## V. RESULTS AND DISCUSSION

Numerical solutions of the Hodgkin–Huxley model equations (1) through (4) yield time series for the corresponding four variables, with graphical representations shown, in the respective sequence, in Fig. 7. Similarly, the corresponding electronic neuron circuit produces a voltage output at the circuit site equivalent to a cell membrane, via the relative timings of changes between on- and off-states for the three FETs, as indicated in Fig. 4. The time evolution of the voltage across the electronic membrane shows the same overall features seen in the time evolution of the voltage across the membrane for the computational neuron. Equivalently, the transitions of the three FETs reproduce the relative timings of transitions for the activation/inactivation variables *n*, *m*, and *h* in the computational neuron. These timings are critical for the generation of action potentials since they control the dynamics of the ion channels for the in- and out-flow of ions across the membrane. The electronic outputs equivalent to the four traces shown in Fig. 7 are shown in Fig. 8.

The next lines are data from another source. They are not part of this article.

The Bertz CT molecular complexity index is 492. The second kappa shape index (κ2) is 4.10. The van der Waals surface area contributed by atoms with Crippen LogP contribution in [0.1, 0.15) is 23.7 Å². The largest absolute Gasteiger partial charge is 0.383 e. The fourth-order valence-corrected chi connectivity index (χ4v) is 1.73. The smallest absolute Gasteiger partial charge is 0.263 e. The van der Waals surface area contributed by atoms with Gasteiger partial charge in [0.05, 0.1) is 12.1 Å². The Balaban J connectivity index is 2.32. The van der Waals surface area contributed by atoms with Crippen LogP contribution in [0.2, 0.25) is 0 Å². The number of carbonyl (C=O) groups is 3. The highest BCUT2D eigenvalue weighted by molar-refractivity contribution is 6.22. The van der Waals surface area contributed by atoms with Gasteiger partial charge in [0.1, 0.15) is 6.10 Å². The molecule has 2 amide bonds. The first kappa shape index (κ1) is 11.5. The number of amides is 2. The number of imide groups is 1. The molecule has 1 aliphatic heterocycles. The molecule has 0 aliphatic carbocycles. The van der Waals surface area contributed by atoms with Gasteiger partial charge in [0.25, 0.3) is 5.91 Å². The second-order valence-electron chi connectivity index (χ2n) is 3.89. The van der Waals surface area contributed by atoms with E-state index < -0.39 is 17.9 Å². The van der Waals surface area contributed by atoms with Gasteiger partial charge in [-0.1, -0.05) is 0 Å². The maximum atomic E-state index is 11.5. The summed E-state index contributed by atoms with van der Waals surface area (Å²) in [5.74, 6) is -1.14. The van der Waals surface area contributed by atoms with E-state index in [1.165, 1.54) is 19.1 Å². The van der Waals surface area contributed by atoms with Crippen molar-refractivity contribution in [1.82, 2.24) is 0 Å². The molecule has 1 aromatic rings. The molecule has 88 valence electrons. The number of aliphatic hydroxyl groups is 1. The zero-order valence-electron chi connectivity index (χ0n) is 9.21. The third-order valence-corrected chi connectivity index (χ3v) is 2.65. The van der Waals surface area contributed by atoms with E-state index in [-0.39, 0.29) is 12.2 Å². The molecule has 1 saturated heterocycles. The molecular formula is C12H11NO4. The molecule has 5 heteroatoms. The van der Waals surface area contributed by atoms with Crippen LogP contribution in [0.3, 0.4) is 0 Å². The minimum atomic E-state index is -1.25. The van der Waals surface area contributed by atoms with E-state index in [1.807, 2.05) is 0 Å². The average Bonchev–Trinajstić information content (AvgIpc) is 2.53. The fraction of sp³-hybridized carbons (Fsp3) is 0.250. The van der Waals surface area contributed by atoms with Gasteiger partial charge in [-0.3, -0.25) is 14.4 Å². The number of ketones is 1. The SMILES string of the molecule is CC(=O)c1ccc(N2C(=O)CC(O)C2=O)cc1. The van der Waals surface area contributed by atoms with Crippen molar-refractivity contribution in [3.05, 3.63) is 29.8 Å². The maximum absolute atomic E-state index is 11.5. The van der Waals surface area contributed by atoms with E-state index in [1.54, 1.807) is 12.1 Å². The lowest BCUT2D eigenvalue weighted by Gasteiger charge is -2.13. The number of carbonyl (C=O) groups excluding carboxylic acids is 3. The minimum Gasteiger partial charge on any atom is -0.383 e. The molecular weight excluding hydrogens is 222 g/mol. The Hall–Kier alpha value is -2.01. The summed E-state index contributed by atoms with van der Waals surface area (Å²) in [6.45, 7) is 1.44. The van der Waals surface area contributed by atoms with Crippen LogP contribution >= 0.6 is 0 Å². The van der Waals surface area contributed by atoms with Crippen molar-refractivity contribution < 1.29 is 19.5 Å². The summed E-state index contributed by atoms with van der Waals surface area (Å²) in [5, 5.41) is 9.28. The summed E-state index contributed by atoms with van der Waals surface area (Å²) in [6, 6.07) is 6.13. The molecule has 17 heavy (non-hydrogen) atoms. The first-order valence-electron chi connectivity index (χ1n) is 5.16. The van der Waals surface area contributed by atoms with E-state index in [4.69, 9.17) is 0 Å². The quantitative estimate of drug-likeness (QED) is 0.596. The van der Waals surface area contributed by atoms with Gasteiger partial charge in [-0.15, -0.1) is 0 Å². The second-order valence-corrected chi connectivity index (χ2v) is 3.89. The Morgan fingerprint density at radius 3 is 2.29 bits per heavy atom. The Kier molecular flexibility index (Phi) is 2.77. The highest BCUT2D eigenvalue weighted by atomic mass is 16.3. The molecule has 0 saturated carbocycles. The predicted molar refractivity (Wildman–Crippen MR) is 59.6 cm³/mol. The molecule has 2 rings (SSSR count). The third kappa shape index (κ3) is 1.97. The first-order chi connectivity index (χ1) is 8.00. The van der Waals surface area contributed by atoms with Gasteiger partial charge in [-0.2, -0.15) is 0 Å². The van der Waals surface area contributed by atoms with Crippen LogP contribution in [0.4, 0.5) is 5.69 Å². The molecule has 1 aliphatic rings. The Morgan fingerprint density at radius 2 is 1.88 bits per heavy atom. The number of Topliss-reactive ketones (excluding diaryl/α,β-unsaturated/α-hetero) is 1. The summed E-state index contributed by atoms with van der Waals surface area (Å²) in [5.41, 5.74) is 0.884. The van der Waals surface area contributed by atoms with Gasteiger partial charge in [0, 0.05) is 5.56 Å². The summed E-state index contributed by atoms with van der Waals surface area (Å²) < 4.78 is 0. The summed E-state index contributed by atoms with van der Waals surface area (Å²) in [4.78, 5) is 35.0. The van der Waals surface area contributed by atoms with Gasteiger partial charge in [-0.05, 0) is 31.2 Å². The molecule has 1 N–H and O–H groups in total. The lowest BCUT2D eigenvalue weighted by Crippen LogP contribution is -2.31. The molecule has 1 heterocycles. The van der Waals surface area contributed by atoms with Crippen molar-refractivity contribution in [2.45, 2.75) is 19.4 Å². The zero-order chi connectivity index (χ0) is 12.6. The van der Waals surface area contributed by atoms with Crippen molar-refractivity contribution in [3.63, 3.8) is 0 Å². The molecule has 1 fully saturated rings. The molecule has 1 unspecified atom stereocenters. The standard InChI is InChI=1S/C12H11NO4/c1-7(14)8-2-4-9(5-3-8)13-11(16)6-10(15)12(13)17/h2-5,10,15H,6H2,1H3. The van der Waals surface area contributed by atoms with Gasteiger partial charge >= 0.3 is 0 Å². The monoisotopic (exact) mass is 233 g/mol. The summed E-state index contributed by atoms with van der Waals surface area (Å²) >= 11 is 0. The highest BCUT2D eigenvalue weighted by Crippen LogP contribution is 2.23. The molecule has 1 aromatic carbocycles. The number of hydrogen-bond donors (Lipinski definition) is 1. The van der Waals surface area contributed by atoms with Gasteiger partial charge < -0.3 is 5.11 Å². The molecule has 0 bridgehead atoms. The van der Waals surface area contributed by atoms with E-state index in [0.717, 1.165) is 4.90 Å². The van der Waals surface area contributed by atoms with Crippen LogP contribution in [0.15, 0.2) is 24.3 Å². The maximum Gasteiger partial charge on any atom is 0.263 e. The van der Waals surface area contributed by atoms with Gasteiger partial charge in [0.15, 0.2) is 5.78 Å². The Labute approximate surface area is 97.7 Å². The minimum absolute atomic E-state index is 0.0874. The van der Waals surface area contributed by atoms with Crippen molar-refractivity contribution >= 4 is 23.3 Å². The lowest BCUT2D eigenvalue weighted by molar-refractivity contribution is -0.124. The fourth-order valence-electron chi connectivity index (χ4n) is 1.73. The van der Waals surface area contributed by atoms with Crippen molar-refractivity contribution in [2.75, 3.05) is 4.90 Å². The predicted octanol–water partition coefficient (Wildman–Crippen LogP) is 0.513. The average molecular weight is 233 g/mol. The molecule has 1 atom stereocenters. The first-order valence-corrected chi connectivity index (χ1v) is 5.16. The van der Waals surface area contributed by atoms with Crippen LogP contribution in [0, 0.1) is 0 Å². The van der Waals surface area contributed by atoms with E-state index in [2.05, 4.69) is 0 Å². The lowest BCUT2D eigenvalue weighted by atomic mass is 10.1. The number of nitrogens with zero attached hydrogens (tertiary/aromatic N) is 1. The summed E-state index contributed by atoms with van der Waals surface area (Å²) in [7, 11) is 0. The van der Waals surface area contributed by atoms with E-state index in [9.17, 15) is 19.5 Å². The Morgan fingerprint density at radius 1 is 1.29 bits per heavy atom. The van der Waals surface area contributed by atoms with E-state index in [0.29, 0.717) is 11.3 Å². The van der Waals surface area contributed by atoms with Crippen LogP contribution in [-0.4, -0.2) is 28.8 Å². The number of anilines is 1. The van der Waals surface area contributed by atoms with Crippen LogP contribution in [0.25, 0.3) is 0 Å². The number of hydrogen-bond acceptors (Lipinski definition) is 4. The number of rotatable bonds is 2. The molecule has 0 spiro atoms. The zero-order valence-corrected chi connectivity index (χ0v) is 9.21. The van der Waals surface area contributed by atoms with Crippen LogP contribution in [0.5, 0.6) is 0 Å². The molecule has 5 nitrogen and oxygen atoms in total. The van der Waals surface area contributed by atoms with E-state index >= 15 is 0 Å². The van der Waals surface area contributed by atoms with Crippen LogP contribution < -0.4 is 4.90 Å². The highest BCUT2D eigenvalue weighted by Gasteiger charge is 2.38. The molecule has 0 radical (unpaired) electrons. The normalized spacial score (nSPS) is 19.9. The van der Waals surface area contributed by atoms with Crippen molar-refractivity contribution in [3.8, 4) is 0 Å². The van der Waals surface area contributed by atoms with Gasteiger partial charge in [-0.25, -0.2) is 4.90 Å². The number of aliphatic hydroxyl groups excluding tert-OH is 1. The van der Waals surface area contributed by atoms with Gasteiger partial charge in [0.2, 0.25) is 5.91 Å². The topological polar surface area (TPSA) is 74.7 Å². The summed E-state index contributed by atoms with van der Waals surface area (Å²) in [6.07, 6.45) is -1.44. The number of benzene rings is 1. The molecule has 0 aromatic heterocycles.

In Fig. 9, we show a zoomed in graph of the superimposed computational variables *V*, *n*, *m*, and *h* (top) and the corresponding zoomed in graph of the superimposed electronic outputs (bottom). As the labels along with the distinct colors indicate in both top and bottom graphs of Fig. 9, the rise of the membrane voltage for the generation of an action potential (dotted blue line) starts with a rise in the sodium activation variable (green), a low value for the sodium inactivation variable, and also a downward trend for the potassium activation variable (red). At the point where the sodium activation variable (green) reaches a maximum, so does the action potential (dotted blue), and as the sodium activation trends downward, so does the action potential, concomitantly with the potassium activation reversing its trend to upward, followed by the same in the sodium inactivation. At the point of minimum for the action potential so is the case for the sodium activation, while the sodium inactivation has already changed its trend to upward and the potassium activation is already on a downward trend. The timing consistency we observe in our study between the numerical and the electronic outputs demonstrates the intricate dynamics taking place in the interplay between in- and out-flows of sodium and potassium ions across the neuronal membrane. These results are a central takeaway from the dual-approach of this study.